A visit to RHS Wisley Flower Show

A flower lover’s excursion just outside of London

RHS Wisley Banner
The RHS banner flies high above the gardens at Wisley. It’s mounted on the roof of the Water Lily Pavilion.
queem elizabeth
Tributes to Queen Elizabeth appeared everywhere as Londoners mourned her death. This image appeared in London’s subway stations.

One month ago I spent 48 hours in London, traveling between Scotland and Iceland.

I had just spent four glorious days in and around St. Andrews, Scotland and attended a soul-lifting floral retreat at Cambo Estate.

I was on the five-hour train trip from Leuchars, Scotland, to Kings Cross Station in London when Sarah Statham of Simply by Arrangement (my workshop hostess) messaged me about Queen Elizabeth’s declining health and news that the Royal Family were called to Balmoral Castle.

Fifteen minutes after checking into my London hotel, the news reader shared an announcement of Queen Elizabeth’s death. Surreal, really, to be there at that time.

I was comforted as a solo traveler to meet up with three Seattle friends for dinner near Chelsea, as they were en route to France for a Northwest Horticultural Society tour.

Prince Charles
HRH The Prince of Wales, 2016, painted by Eileen Hogan. “The portrait shows the Prince at his desk in his study at Birkhall on the Balmoral estate. The enormous and densely rich arrangement of massed flowers in the composition came from the Birkhall gardens.

I only had two days by  myself in London. On the first, I took in The Garden Museum, my second visit. As there was no special exhibition, I spent more time studying the permanent collections, reading placards more closely than usual. This painting of Prince Charles (suddenly we are calling him King Charles III), drew my eye. Lunch in the lovely museum cafe was also fulfilling, a bowl of delicious and nourishing root vegetable soup, homemade bread, salted butter, and a glass of wine.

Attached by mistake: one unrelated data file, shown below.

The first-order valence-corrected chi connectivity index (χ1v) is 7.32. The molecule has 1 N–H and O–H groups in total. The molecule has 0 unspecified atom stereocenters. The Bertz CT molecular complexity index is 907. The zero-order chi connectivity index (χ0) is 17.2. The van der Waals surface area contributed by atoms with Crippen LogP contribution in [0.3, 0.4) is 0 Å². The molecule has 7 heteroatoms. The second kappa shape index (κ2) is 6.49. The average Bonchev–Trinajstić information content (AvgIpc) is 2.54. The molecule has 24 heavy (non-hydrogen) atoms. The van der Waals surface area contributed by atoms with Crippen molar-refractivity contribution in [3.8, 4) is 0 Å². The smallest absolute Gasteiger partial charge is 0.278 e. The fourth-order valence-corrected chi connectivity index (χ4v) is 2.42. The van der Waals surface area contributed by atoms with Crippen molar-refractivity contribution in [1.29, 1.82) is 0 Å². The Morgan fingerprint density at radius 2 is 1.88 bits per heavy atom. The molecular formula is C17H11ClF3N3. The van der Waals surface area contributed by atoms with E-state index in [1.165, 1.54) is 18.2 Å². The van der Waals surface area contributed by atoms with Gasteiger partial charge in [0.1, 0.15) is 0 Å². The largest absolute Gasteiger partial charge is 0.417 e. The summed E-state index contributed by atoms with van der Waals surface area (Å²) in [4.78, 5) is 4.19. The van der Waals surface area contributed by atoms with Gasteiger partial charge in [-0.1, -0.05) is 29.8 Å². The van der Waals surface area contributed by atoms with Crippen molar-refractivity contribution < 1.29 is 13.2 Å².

Dahlia display at Wisley
The dahlia trials at Wisley drew me away from the flower show to take lots of photos and notes.
amazing topiary
Amazing topiary at RHS Wisley Gardens. So impressive!
The long pond
A central feature of RHS Wisley, The Jellicoe Canal, an iconic long pond.

I kept thinking, “What shall I do on Saturday?” My 10 p.m. departure for Reykjavik meant I could fill the entire day with something ambitious. I remembered visiting the RHS Garden Wisley in Surrey on my first garden trip to London in 2004 (Bruce surprised me with that trip for a significant birthday). Reach not too far outside of London by train, the garden has stayed in my fond memories — can it possibly have been 18 years? I went online that Friday afternoon and discovered a big surprise. It was the week of RHS Wisley’s annual garden show. Then I saw the show was sold out for Saturday. Fortunately, there was just enough time before close of business hours to call the Press Office and request media credentials. I knew I was in the RHS media database from three prior times covering the RHS Chelsea Flower Show and, yes, a lovely press aid named Francesca Timpson listened to my request and arranged for me to gain entry the next day.

Dahlia bench
The dahlia swing, perfect for selfie photos! Part of a display by Dahlia Beach.